ImageThese days, seems a lot of folks are ringing or emailing me asking how to get their printer|scanner|trouser-press|etc. working under Linux. Surprisingly, some devices actually are very easy indeed to install under Linux. For example, almost any laser printer that has Postscript will work with the generic Linux Postscript driver.

As chance would have it, I don't use inkjet printers at all becase I prefer lasers. Any of these with either PCL5 or PCL6 (Hewlett Packard) or PS (Postcript) emulation all work without a hitch.

However, at time of writing, scanners can prove a lot more problemeatic and all-in-one printers|scanners|copiers under Linux can seem darned near impossible. In some cases you need to decide which of its many functions are important to you?


Good advice

You need set aside some time to research your device. These are some sites I found after a few minutes of Googling, that offer rsome easonably well-written, practical advice...


There are dozens more, if you keep searching.


Last Updated on Thursday, 09 July 2009 14:04
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Metric versus binary (computer) prefixes PDF Print E-mail
Written by Garfield Lucas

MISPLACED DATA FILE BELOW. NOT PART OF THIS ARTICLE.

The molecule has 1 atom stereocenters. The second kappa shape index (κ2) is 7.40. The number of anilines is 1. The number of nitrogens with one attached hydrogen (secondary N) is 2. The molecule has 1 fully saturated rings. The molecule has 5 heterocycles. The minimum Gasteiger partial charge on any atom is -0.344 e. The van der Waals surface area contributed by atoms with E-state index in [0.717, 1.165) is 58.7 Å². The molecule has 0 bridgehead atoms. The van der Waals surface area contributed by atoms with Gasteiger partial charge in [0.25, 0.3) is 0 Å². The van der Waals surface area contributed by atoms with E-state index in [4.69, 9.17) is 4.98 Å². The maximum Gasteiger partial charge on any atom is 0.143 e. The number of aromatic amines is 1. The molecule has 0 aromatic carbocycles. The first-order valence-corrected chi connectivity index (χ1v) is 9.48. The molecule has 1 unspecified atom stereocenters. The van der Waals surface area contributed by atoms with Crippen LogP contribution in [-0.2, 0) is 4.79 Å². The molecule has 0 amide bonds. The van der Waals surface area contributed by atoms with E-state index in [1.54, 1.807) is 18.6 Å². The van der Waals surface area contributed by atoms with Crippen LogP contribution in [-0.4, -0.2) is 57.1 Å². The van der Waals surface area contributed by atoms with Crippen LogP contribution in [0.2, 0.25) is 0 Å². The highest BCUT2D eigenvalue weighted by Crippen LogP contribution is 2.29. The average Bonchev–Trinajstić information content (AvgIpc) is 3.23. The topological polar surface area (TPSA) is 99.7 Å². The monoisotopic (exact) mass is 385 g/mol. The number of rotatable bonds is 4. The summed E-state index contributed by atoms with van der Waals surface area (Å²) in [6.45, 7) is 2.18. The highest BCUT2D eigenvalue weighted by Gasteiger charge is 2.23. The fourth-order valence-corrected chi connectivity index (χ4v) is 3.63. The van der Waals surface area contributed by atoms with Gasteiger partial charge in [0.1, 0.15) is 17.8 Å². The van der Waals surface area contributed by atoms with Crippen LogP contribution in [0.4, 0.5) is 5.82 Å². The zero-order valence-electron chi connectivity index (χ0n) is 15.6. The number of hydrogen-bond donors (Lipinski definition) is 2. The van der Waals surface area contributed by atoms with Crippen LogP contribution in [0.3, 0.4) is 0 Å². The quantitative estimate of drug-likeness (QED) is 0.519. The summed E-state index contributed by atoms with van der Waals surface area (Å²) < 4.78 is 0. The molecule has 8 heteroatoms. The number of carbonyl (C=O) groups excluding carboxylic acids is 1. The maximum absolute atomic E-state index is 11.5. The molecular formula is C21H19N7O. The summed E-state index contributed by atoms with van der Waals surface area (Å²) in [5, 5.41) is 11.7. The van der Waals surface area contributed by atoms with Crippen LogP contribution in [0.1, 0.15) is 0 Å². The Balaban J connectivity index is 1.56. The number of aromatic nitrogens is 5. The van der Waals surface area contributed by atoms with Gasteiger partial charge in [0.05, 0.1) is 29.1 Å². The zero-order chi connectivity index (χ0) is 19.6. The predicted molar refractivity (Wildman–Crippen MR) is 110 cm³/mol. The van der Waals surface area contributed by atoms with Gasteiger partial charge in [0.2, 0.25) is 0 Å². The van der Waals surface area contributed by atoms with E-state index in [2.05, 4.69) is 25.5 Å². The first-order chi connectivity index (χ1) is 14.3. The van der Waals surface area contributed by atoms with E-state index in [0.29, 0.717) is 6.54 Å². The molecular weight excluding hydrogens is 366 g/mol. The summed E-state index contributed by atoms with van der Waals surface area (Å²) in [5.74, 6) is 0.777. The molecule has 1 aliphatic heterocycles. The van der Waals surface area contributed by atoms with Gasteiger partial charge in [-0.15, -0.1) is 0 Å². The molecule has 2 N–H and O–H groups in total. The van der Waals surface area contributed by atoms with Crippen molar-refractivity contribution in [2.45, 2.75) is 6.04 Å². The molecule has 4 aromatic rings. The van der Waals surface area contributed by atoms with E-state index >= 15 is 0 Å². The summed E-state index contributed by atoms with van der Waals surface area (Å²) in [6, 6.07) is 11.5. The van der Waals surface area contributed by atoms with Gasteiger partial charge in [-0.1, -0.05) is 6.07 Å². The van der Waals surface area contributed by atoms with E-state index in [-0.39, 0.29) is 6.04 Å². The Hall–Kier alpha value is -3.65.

Why does my 120 gigabyte hard disk only store 111 gigabytes?

The size discrepancy comes from the fact that manufacturers always use figures which show their product in the best way. Some would argue that it also stems from a cultural issue in the sense that many in the the US-led computing industry appear reluctant to join the rest of the planet in adopting & understanding the metric system.

Normally, the metric prefix 'kilo' means 1000 or 10^3. But in computing parlance 'kilo' has been taken to mean 1024 or 2^10. The metric prefix 'mega' means 1,000,000= 10^6. However in computing terms 'mega' means 1024x1024 = 1,048,576 = 2^20.

A new ISO standard attempts to work around this problem by adopting a new set of computing-specific prefixes - where 1024 bytes should now be referred to as 1 kibibyte (or 1.024 kilobytes). The table below details these prefixes...


Last Updated on Tuesday, 24 November 2009 00:08
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Legal & Technical PDF Print E-mail
Written by Garfield Lucas   

©opyright

Please do not steal material from this site. If you want to use something then please ask. Unless stated otherwise, all material on this site is copyright © Garfield Lucas, all rights reserved.